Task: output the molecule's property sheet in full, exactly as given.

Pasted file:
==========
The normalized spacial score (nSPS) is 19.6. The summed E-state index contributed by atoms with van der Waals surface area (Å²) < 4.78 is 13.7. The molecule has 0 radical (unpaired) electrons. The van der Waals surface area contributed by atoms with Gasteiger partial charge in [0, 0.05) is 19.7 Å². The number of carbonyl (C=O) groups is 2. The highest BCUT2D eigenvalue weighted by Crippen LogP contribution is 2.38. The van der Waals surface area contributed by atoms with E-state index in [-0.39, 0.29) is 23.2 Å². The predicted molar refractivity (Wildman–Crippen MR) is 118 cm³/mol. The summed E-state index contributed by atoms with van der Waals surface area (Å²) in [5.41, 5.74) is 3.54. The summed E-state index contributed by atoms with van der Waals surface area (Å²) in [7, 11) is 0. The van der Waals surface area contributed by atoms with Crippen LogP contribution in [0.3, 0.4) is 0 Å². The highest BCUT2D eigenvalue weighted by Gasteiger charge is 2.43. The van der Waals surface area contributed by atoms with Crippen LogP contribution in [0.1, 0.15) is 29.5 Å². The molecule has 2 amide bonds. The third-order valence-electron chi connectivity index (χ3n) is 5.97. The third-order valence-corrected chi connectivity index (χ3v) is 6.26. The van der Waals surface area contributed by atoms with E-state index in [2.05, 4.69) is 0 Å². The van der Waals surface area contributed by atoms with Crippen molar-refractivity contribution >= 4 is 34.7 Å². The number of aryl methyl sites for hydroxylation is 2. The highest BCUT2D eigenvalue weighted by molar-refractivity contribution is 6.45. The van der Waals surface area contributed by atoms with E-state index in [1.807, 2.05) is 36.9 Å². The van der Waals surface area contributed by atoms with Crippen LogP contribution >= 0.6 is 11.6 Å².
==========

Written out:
The normalized spacial score (nSPS) is 19.6. The summed E-state index contributed by atoms with van der Waals surface area (Å²) < 4.78 is 13.7. The molecule has 0 radical (unpaired) electrons. The van der Waals surface area contributed by atoms with Gasteiger partial charge in [0, 0.05) is 19.7 Å². The number of carbonyl (C=O) groups is 2. The highest BCUT2D eigenvalue weighted by Crippen LogP contribution is 2.38. The van der Waals surface area contributed by atoms with E-state index in [-0.39, 0.29) is 23.2 Å². The predicted molar refractivity (Wildman–Crippen MR) is 118 cm³/mol. The summed E-state index contributed by atoms with van der Waals surface area (Å²) in [5.41, 5.74) is 3.54. The summed E-state index contributed by atoms with van der Waals surface area (Å²) in [7, 11) is 0. The van der Waals surface area contributed by atoms with Crippen LogP contribution in [0.3, 0.4) is 0 Å². The highest BCUT2D eigenvalue weighted by Gasteiger charge is 2.43. The van der Waals surface area contributed by atoms with Crippen LogP contribution in [0.1, 0.15) is 29.5 Å². The molecule has 2 amide bonds. The third-order valence-electron chi connectivity index (χ3n) is 5.97. The third-order valence-corrected chi connectivity index (χ3v) is 6.26. The van der Waals surface area contributed by atoms with E-state index in [2.05, 4.69) is 0 Å². The van der Waals surface area contributed by atoms with Crippen molar-refractivity contribution >= 4 is 34.7 Å². The number of aryl methyl sites for hydroxylation is 2. The highest BCUT2D eigenvalue weighted by molar-refractivity contribution is 6.45. The van der Waals surface area contributed by atoms with E-state index in [1.807, 2.05) is 36.9 Å². The van der Waals surface area contributed by atoms with Crippen LogP contribution >= 0.6 is 11.6 Å².